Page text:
Love him or hate him, there's no doubt Steve Jobs was a fascinating, complex and contradictory figure. Two years on from his untimely death, you can now watch biopic Jobs on Netflix in the US.
Ashton Kutcher dons the black turtle-neck in a dramatisation spanning Jobs' early life as a college drop-out in the 1970s to the launch of the iPod in 2001, taking in the period he left to start a rival firm and his eventual triumphant return.
Director Joshua Michael Stern isn't afraid to portray the uncompromising Apple co-founder in an unsympathetic light, but moves too briskly through the events of Jobs' life and leaves out too much of his personal relationships to really explore the contradictions of the man's character -- the hippy who built a capitalist empire, for example, or the adopted son who refused to acknowledge his own child.
Jobs, but will be of interest to technology fans as a potted history of the company Jobs started with a bunch of misfits in his garage, and the boardroom manoeuvrings that later forced him out.
Jobs is rated PG-13, presumably for a bit of light swearing and a scene of mind-expanding drug-taking by the youthful Steve. The film is available to stream for free if you're a subscriber for $7.99 per month, or you can download it in standard and high definition from iTunes. It's not currently available for UK Netflix subscribers.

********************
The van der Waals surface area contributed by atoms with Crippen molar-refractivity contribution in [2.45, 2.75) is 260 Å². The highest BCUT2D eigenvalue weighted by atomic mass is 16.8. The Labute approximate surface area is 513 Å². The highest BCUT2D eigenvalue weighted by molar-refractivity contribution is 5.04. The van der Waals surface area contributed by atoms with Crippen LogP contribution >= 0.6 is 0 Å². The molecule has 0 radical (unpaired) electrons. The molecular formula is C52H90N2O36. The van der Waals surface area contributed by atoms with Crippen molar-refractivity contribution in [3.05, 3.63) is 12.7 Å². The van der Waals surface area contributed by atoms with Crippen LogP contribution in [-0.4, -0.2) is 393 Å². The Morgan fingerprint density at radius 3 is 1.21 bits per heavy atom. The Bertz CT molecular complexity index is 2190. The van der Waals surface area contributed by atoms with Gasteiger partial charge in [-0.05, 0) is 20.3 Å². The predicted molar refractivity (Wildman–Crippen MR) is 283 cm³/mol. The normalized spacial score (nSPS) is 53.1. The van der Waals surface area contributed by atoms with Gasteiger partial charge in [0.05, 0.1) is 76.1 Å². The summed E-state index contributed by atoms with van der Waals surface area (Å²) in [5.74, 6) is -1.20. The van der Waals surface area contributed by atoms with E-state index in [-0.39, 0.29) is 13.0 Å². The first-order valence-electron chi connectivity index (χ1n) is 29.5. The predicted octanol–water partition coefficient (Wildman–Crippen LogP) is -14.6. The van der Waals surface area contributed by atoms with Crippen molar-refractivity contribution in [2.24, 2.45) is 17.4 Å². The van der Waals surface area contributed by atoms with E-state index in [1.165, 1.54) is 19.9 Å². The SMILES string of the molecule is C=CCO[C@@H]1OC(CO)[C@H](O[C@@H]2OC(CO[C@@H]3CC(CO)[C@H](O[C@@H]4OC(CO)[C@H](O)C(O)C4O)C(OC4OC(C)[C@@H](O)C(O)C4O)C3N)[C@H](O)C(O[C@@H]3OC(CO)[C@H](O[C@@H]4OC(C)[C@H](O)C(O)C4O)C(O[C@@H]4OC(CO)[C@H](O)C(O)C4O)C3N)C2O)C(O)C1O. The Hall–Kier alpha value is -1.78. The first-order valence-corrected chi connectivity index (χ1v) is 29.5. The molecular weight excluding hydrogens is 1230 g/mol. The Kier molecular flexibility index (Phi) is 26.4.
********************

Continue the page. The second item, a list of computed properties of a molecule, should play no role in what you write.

I could have done without the stirring music every time Jobs has an idea, but I did like Josh Gad as Apple's other founder Steve Wozniak, the man who actually created the early computers. The real-life Woz says there are "" with the film, and is involved instead with a rival film written by scribe Aaron Sorkin.
Sorkin will take a very different tack and show only three key moments in Jobs' life, behind the scenes of assorted product launches. Word on the Hollywood grapevine is that former Batmanto play Jobs.
Apple fans outside the US can watch Jobs on US Netflix with a bit of jiggery-pokery, or follow the rise, fall and rise again of the Apple supremo in documentary Steve Jobs: Billion Dollar Hippy, and Funny or Die parody iSteve, starring former Apple ad shill Justin Long.
Meanwhile Lenovo is no doubt hoping some of that Jobs genius will have rubbed on Kutcher after.
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